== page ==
Voorbeeldje: Voor het doen van praktijkwerk waren we op zoek naar een geschikte locatie. Voorgesteld werd de het ziekenhuisje van de wijk Pissy (67 bedden), in het zuid-westen van de stad. Er zou net een nieuwe sterilisator geleverd zijn. We gaan er naar toe.En inderdaad. Een mooi nieuw blauw apparaat: de nieuwe verticale autoclaaf van het Zweedse Getinge, de grootste sterilisatorbouwer ter wereld. Het apparaat werd geleverd via een groot programma ter verbetering van de gezondheidszorg, gefinancierd door Nederland en Zweden. Het gaat hierbij om een budget van miljoenen Euros. Het apparaat is in februari aangekomen. Het blijkt een semi-automaat te zijn, met nogal veel gevoelige elektronica. Met ook nog iets speciaals: De dekselpakking moet onder waterdruk gezet worden om goed af te sluiten. Die moet minstens 2 bar zijn. Zo niet dan weigert het apparaat te starten. Die druk is er vrijwel nergens in het land. Het komt er op neer dat het apparaat nog geen cyclus heeft kunnen draaien.En voorlopig ook niet zal doen. Een oplossing is om een opvoerpomp te plaatsen. Probleem blijft: wie betaalt dat? Het geld voor deze van het project waarmee deze apparatuur is aangekocht is al lang verbruikt.Weer geld los te maken, is een ingewikkelde procedure. Bovendien zijner de wijk waar het ziekenhuisje staat, hele weken achter elkaar dat er geen stromend water is. Het water wordt dan in tonnen aangevoerd. En dan zal een opvoerpomp het probleem ook niet oplossen. Van deze apparaten zullen er op korte termijn 10 geleverd worden. Het is te laat om de zaak terug te draaien. Het komt er op neer dat in vrijwel al deze plaatsen een probleem met dit apparaat zal zijn! Kosten per apparaat: 7.000,– Oftewel EURO 70.000 in de goot… In het betreffende kliniek hadden ze nog een horizontale autoclaaf, maar die is kapot: Problemen met de besturing. Men heeft nu alleen nog een kleine hete lucht sterilisator, waarmee alle werk gedaan wordt, inclusief het textiel. Tijdens het korte bezoek heb ik die niet kunnen controleren.Maar ik vrees dat ook dat niet al te best is. Al met al schiet het op deze manier niet op. Het is echt nodig om met de beslissers en de mensen die de specificaties maken te praten.Verder vind ik dat ook de fabrikant zijn verantwoording heeft, en rekening moet houden met de bestemming van zijn apparaten. Maar helaas blijkt er bij fabrikanten maar verschrikkelijk weinig kennis van de markt hier te zijn. Wat hier gebeurde is een schoolvoorbeeld hoe het steeds maar weer mis gaat. Het wordt echt tijd dat specificaties voor een geschikte autoclaafvoor hier, en de bijbehorende aangepaste technische norm geaccepteerd gaat worden. Het blijkt een lange weg. Soms je het gevoel tegenwindmolens te vechten.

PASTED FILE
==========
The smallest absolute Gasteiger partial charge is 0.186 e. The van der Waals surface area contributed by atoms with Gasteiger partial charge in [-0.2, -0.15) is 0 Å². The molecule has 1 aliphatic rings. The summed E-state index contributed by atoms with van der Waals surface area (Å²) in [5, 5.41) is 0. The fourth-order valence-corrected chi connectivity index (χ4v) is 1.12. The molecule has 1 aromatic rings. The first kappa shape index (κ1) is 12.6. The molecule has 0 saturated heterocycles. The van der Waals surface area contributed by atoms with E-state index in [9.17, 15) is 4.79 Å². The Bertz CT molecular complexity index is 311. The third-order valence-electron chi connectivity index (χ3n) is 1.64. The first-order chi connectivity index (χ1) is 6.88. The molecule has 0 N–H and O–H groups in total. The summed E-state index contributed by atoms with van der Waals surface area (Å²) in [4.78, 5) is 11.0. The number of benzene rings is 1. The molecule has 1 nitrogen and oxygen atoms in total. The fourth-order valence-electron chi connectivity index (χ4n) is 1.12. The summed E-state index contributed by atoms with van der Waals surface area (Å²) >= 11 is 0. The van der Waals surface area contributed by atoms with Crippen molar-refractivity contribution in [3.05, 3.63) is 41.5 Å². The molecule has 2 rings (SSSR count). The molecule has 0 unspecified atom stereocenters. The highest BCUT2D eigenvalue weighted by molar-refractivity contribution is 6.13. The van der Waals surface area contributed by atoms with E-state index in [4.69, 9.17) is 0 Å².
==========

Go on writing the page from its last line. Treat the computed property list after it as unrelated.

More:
Met de miljarden die de G8 nu vrijmaken moet er op dit terrein toch iets nuttigs te doen zijn:
niet alleen voor sterilisatie, maar over de hele breedte van technologie in de gezondheidszorg; zo verschrikkelijk veel kan verbeterd kan . Technologie moet aangepast zijn naar de omstandigheden hier. Fabrikanten moeten gedwongen worden met regelgeving om voor deze markt geschikte apparatuur te leveren. Ik ben ervan overtuigd dat het kan. Dit bezoek hier bevestigt die overtuiging. En het geld is er: als de internationale donorgemeenschap bereid is (misschien zonder het te weten) geld met bakken door de goot te gooien – en er geen haan ernaar lijkt te kraaien – dan moet het toch ook mogelijk zijn, geld te vinden dat op een nuttige manier gebruikt wordt…